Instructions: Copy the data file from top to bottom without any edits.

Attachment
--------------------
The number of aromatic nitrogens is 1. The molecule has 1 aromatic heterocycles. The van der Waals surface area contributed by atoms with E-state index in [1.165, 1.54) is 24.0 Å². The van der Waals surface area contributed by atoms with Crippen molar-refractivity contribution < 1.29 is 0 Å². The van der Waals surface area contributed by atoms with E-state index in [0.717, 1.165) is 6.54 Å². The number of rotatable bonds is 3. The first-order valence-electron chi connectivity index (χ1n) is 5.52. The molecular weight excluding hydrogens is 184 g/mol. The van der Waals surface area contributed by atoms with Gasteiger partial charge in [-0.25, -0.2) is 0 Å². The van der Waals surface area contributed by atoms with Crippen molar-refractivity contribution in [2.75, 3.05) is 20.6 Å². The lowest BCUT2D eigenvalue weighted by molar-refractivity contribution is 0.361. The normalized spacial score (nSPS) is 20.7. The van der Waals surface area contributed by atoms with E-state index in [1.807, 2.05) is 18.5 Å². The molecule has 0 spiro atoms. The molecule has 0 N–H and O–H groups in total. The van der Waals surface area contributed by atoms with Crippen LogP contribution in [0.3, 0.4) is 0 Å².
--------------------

The number of aromatic nitrogens is 1. The molecule has 1 aromatic heterocycles. The van der Waals surface area contributed by atoms with E-state index in [1.165, 1.54) is 24.0 Å². The van der Waals surface area contributed by atoms with Crippen molar-refractivity contribution < 1.29 is 0 Å². The van der Waals surface area contributed by atoms with E-state index in [0.717, 1.165) is 6.54 Å². The number of rotatable bonds is 3. The first-order valence-electron chi connectivity index (χ1n) is 5.52. The molecular weight excluding hydrogens is 184 g/mol. The van der Waals surface area contributed by atoms with Gasteiger partial charge in [-0.25, -0.2) is 0 Å². The van der Waals surface area contributed by atoms with Crippen molar-refractivity contribution in [2.75, 3.05) is 20.6 Å². The lowest BCUT2D eigenvalue weighted by molar-refractivity contribution is 0.361. The normalized spacial score (nSPS) is 20.7. The van der Waals surface area contributed by atoms with E-state index in [1.807, 2.05) is 18.5 Å². The molecule has 0 spiro atoms. The molecule has 0 N–H and O–H groups in total. The van der Waals surface area contributed by atoms with Crippen LogP contribution in [0.3, 0.4) is 0 Å².